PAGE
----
While not yet leaping over tall buildings in a single bound, silicon is doing something pretty super these days—conducting electricity with zero resistance.
The material achieved that triumph when physicists in France crammed unprecedented numbers of boron atoms into a silicon wafer’s surface. When cooled to less than 0.4 kelvin, the boron-laden silicon permitted electrons to flow unimpeded, the scientists report in the Nov. 23 Nature.
As the stuff of microchips, “silicon has become the technologically most important material of the past 50 years,” notes superconductivity researcher Robert J. Cava of Princeton University in a commentary in the same journal issue. Silicon’s characteristics as a semiconductor—a substance with electrical properties midway between those of a conductor and an insulator—make it the dominant material of microelectronics.
In experiments in the 1980s, other teams fleetingly made silicon a superconductor when they squeezed it to about 100,000 times atmospheric pressure.
Cava calls the new, more lasting superconductor a “breakthrough.” He adds, however, that “it’s too early to tell [whether it’s] a herald of more and better devices and materials.”
Indeed, making silicon so profoundly cold would be commercially impractical, admits Étienne Bustarret of the National Center for Scientific Research in Grenoble, a member of the research team. However, he adds, it’s possible that further modifications could boost the superconducting temperature.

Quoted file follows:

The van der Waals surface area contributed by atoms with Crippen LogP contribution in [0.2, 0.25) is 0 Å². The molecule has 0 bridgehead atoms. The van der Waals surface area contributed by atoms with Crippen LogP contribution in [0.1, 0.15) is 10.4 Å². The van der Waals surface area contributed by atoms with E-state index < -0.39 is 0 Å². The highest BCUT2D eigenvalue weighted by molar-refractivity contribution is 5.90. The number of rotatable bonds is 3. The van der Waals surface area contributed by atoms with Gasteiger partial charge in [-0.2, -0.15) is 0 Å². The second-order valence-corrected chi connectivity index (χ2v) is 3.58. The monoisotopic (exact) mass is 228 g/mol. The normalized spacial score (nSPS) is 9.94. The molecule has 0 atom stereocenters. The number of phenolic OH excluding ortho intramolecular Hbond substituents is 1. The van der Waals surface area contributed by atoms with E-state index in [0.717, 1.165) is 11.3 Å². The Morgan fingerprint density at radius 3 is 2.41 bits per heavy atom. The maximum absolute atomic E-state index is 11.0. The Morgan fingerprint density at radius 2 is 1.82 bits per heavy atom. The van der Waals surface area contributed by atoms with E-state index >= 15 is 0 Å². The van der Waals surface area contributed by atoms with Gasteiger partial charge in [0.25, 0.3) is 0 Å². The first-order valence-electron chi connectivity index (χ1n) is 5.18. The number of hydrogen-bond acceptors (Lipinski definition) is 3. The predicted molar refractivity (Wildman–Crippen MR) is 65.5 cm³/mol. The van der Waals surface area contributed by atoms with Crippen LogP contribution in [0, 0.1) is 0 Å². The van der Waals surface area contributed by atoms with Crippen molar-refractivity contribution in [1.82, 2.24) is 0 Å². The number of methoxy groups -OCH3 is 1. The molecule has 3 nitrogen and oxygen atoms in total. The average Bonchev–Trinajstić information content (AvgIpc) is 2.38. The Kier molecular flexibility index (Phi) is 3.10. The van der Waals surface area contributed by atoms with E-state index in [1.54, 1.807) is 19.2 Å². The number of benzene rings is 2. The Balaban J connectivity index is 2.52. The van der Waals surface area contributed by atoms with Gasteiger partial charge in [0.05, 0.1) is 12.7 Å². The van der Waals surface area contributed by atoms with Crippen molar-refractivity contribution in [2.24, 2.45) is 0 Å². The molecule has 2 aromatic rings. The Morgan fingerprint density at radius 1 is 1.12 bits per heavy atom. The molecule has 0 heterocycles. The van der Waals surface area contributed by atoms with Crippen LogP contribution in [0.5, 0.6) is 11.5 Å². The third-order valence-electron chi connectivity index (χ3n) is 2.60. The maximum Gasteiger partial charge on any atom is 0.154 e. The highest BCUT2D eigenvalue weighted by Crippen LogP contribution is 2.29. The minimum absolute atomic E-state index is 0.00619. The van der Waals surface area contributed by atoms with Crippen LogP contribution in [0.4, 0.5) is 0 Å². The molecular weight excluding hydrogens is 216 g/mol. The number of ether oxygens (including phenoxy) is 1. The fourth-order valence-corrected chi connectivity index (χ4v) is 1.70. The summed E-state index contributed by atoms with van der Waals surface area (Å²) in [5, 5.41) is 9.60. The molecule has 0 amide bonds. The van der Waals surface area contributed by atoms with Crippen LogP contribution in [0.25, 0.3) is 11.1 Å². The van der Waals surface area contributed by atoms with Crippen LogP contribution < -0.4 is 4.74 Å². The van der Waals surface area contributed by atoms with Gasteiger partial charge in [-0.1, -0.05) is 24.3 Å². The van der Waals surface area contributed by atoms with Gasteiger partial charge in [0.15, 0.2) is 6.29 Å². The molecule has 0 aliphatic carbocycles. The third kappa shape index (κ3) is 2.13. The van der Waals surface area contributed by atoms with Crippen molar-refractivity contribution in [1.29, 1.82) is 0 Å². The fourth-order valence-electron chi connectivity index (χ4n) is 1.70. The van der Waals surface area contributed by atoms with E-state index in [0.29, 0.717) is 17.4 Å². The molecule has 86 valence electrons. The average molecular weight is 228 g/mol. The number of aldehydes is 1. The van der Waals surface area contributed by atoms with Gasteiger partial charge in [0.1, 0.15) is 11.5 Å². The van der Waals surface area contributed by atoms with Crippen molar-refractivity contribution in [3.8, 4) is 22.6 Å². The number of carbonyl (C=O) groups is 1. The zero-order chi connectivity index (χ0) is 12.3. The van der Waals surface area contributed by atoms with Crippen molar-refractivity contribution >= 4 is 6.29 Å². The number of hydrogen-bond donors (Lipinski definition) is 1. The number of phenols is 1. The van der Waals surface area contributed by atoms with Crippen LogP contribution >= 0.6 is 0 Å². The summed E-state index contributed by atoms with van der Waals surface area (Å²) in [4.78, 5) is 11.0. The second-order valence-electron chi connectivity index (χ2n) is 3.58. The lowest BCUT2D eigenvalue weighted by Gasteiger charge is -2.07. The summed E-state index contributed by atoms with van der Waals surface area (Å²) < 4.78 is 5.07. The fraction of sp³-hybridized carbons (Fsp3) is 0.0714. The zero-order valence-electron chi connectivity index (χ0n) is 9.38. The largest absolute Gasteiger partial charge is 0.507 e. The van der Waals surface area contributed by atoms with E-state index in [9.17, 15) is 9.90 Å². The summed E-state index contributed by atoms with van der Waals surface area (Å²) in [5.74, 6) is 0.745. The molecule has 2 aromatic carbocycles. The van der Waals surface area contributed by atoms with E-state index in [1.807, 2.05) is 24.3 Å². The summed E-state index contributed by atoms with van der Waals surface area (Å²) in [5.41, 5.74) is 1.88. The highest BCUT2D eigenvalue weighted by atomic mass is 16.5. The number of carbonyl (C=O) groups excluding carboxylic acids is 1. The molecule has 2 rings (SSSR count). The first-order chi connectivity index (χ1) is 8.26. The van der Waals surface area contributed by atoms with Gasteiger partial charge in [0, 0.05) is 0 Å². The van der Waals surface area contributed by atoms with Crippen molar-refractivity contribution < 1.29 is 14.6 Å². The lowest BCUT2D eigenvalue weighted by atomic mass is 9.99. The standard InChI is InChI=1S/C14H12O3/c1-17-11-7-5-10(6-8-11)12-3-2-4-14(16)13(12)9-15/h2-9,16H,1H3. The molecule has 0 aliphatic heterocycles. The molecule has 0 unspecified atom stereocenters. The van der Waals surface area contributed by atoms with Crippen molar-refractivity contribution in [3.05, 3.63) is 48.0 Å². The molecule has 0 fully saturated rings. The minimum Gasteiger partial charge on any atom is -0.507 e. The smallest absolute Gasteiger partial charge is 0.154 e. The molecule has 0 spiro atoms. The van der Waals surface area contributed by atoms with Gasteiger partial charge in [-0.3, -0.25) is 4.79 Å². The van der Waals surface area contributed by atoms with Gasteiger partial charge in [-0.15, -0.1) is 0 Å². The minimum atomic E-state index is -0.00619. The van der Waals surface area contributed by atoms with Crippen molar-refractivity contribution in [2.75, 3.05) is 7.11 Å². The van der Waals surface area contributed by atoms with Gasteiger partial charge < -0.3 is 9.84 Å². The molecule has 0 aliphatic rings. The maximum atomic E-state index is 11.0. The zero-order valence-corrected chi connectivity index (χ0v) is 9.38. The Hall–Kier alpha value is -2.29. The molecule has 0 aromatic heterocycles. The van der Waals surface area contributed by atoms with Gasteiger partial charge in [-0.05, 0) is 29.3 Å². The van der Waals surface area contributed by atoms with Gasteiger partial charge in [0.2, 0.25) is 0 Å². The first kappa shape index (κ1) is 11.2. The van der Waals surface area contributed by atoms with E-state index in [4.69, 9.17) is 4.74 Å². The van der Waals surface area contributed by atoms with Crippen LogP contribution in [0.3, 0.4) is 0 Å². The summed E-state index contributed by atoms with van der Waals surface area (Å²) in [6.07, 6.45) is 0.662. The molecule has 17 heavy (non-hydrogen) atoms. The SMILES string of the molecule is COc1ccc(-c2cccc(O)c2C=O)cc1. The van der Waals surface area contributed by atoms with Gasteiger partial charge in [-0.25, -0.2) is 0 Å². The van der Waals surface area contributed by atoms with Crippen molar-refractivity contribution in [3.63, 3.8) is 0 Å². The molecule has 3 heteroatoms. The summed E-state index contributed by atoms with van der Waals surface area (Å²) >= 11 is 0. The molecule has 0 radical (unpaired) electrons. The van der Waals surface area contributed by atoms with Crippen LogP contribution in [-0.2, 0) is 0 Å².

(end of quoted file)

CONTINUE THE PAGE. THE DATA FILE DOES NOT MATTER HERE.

“This discovery suggests a possibility of producing new . . . devices,” particularly if researchers could make a second silicon superconductor with phosphorus, comments Yoshihiko Takano of the National Institute for Materials Science in Tsukuba, Japan. The boron- and phosphorus-infused superconductors could be combined to form electronic components, he says.
To make commercial transistors, manufacturers put atoms of boron, phosphorus, or other elements into silicon. Bustarret and his colleagues injected millions of times greater concentrations of boron into 10 spots on a silicon wafer.
To do so, the team put the wafer in a chamber of boron chloride gas and blasted each spot with a powerful ultraviolet laser that emitted 200 bursts, each lasting 25 nanoseconds. Each pulse melted the silicon surface. Ultimately, boron atoms took more than 8 percent of crystal locations normally occupied by silicon atoms.
Besides pursuing a phosphorus version of the silicon superconductor, Bustarret and his team are force-feeding elements to other semiconductors—such as aluminum nitride—that they expect to superconduct at higher temperatures.
“The treatment they meted out to silicon to force its conversion,” Cava quips, “can only be termed abusive.”